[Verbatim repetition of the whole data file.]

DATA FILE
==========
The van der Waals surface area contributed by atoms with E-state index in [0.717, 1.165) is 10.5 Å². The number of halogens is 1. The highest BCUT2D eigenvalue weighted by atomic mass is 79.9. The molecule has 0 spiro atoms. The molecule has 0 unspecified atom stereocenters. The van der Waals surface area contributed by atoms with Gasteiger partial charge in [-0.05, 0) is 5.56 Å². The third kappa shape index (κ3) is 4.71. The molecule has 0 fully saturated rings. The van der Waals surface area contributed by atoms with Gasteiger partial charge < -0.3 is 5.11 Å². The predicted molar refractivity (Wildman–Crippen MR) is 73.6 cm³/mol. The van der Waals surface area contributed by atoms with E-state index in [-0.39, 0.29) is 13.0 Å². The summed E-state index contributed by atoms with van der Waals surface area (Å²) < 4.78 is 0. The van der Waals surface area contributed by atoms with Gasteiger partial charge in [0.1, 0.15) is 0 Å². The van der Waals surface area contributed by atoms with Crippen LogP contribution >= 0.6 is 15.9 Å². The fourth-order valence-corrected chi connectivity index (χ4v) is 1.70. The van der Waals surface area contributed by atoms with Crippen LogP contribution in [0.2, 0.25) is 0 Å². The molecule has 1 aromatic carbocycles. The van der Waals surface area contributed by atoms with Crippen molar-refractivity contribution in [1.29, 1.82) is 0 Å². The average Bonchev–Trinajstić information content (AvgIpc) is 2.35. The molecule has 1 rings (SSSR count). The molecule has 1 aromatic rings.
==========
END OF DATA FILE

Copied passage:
The van der Waals surface area contributed by atoms with E-state index in [0.717, 1.165) is 10.5 Å². The number of halogens is 1. The highest BCUT2D eigenvalue weighted by atomic mass is 79.9. The molecule has 0 spiro atoms. The molecule has 0 unspecified atom stereocenters. The van der Waals surface area contributed by atoms with Gasteiger partial charge in [-0.05, 0) is 5.56 Å². The third kappa shape index (κ3) is 4.71. The molecule has 0 fully saturated rings. The van der Waals surface area contributed by atoms with Gasteiger partial charge < -0.3 is 5.11 Å². The predicted molar refractivity (Wildman–Crippen MR) is 73.6 cm³/mol. The van der Waals surface area contributed by atoms with E-state index in [-0.39, 0.29) is 13.0 Å². The summed E-state index contributed by atoms with van der Waals surface area (Å²) < 4.78 is 0. The van der Waals surface area contributed by atoms with Gasteiger partial charge in [0.1, 0.15) is 0 Å². The van der Waals surface area contributed by atoms with Crippen LogP contribution >= 0.6 is 15.9 Å². The fourth-order valence-corrected chi connectivity index (χ4v) is 1.70. The van der Waals surface area contributed by atoms with Crippen LogP contribution in [0.2, 0.25) is 0 Å². The molecule has 1 aromatic carbocycles. The van der Waals surface area contributed by atoms with Crippen molar-refractivity contribution in [1.29, 1.82) is 0 Å². The average Bonchev–Trinajstić information content (AvgIpc) is 2.35. The molecule has 1 rings (SSSR count). The molecule has 1 aromatic rings.